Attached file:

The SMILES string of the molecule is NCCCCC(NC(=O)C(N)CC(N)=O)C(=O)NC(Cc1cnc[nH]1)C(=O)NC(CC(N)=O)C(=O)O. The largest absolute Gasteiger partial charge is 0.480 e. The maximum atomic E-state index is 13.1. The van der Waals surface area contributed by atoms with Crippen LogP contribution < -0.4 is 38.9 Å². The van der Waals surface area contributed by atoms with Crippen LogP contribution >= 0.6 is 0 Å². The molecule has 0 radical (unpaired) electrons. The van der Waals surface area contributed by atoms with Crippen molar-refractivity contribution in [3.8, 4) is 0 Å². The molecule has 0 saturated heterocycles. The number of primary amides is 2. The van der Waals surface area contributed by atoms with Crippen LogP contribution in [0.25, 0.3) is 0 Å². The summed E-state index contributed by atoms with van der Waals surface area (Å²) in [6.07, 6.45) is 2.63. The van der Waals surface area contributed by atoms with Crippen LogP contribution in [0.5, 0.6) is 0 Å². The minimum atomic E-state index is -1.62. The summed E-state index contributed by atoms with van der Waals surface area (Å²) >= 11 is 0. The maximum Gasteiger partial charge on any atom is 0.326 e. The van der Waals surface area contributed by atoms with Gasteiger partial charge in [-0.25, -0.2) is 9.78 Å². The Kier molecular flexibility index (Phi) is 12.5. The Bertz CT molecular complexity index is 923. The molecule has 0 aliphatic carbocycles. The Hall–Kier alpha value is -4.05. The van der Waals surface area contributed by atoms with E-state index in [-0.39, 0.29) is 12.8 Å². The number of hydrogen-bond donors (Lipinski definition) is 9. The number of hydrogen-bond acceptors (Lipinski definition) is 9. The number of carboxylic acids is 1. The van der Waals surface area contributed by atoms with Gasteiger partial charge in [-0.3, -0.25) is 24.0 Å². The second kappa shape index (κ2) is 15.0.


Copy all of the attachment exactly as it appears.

The SMILES string of the molecule is NCCCCC(NC(=O)C(N)CC(N)=O)C(=O)NC(Cc1cnc[nH]1)C(=O)NC(CC(N)=O)C(=O)O. The largest absolute Gasteiger partial charge is 0.480 e. The maximum atomic E-state index is 13.1. The van der Waals surface area contributed by atoms with Crippen LogP contribution < -0.4 is 38.9 Å². The van der Waals surface area contributed by atoms with Crippen LogP contribution >= 0.6 is 0 Å². The molecule has 0 radical (unpaired) electrons. The van der Waals surface area contributed by atoms with Crippen molar-refractivity contribution in [3.8, 4) is 0 Å². The molecule has 0 saturated heterocycles. The number of primary amides is 2. The van der Waals surface area contributed by atoms with Crippen LogP contribution in [0.25, 0.3) is 0 Å². The summed E-state index contributed by atoms with van der Waals surface area (Å²) in [6.07, 6.45) is 2.63. The van der Waals surface area contributed by atoms with Crippen LogP contribution in [0.5, 0.6) is 0 Å². The minimum atomic E-state index is -1.62. The summed E-state index contributed by atoms with van der Waals surface area (Å²) >= 11 is 0. The maximum Gasteiger partial charge on any atom is 0.326 e. The van der Waals surface area contributed by atoms with Gasteiger partial charge in [-0.25, -0.2) is 9.78 Å². The Kier molecular flexibility index (Phi) is 12.5. The Bertz CT molecular complexity index is 923. The molecule has 0 aliphatic carbocycles. The Hall–Kier alpha value is -4.05. The van der Waals surface area contributed by atoms with E-state index in [-0.39, 0.29) is 12.8 Å². The number of hydrogen-bond donors (Lipinski definition) is 9. The number of hydrogen-bond acceptors (Lipinski definition) is 9. The number of carboxylic acids is 1. The van der Waals surface area contributed by atoms with Gasteiger partial charge in [-0.3, -0.25) is 24.0 Å². The second kappa shape index (κ2) is 15.0.